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The Bone Mountains (often referred to simply as the Bones) are the largest mountain range in the known world, running from the northern (Shivering Sea) to the southern (Jade Sea) coast of Essos and completely bisecting the continent. The Bones are located to the east of Vaes Dothrak, the Red Waste, and Qarth, and are one of the major barriers to east-west land travel across Essos.

Geography

Historically, the Bones have always been a major impediment to cross-continental movement. Due to this lack of direct contact, and therefore limited first-hand information, the lands east of the Bones are often semi-legendary to the people of Westeros. The Bones are also the reason why Vaes Dothrak and Qarth are the farthest east that people from the Seven Kingdoms regularly travel.

Men in Westeros know some details about lands and peoples east of the Bones, but these details are often sparse and may contain more legend than truth. East of the Bones, a large portion of southern Essos is dominated by the vast empire of Yi Ti, a lush, semi-tropical land and with an ancient and highly developed civilization. To the north of Yi Ti are vast plains dominated by the Jogos Nhai nomads, and southeast of Yi Ti are Asshai and the forbidding Shadow Lands.

In previous centuries, the eastern side of the Bones was also home to the great empire of Hyrkoon. In the present-day a few of its city-states, such as Bayasabhad and Samyrian, still survive, blocking the handful navigable passes between the mountains. The fierce warrior-women of Hyrkoon have smashed many armies and pillaging hordes that have attempted to force through the passes over the centuries.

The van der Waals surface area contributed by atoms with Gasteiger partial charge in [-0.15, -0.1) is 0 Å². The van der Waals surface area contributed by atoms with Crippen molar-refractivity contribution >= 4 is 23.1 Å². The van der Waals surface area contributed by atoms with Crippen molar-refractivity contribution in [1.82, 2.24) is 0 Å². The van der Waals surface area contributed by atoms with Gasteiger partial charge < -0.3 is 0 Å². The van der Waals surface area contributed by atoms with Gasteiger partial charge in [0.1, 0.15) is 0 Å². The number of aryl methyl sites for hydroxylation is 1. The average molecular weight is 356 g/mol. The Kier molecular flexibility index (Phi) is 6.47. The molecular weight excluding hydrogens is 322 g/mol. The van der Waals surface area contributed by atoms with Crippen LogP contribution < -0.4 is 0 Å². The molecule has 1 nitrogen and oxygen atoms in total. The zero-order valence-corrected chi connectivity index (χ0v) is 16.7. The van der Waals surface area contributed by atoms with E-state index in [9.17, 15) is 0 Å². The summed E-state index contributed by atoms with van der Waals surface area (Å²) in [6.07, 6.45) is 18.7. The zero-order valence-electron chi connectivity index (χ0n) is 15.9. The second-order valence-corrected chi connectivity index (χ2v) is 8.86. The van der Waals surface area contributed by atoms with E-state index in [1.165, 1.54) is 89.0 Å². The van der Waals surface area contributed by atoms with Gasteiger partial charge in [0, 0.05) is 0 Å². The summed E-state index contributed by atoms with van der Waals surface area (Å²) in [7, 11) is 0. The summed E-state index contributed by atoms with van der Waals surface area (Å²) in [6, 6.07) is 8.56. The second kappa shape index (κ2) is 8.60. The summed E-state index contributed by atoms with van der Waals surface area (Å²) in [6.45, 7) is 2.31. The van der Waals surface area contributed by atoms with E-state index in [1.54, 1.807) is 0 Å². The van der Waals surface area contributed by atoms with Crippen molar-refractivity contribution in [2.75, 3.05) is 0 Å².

In the books

The Bone Mountains haven't been mentioned in the main A Song of Ice and Fire novels. They were first glimpsed on maps released as part of the Lands of Ice and Fire collection, and were first described in the World of Ice & Fire source book (2014). Their presence offers a convenient explanation for why Vaes Dothrak and Qarth seem to be the eastern limits of the lands that people from Westeros are in regular contact with. A handful of explorers have ventured east of these mountains to the Jade Sea and Yi Ti, but east of the Bones, detailed knowledge of the world drops off considerably, and the maesters caution that they only have a vague outline of these regions (geographically, socially, historically), much of which is only semi-legendary.

It is said that the Bone Mountains get their name from all of the bones left littered in the mountain passes by armies and travelers who died there, sometimes from conflict, but often just from the harsh environment.

The Bones are of massive proportions, extending a hundred leagues from east to west and more the five hundred leagues from north to south, with peaks that seem to touch the sky itself. Given that they block east-west travel, they are vaguely similar to the real-life Ural Mountains - though the Urals have more passes and are not nearly as inhospitable.

Passes & Roads

Despite bisecting the entire continent of Essos from north to south, there are exactly three major passes through the Bones large enough for armies and trade caravans to move through. On the eastern side of the range, three city-states, surviving remnants of the long-gone Patrimony of Hyrkoon, fiercely guard these three passes, apparently surviving on tolls they exact from caravans. From north to south these cities are are Kayakayanaya, Samyriana, and Bayasabhad, and many armies of both the Dothraki and the Jogos Nhai have smashed against them, in vain. The three passes are the Steel Road (between Vaes Dothrak and Kayakayanaya), the Stone Road (between Slaver's Bay/Lhazar and Samyriana), and the Sand Road (between Bayasabhad and Qarth).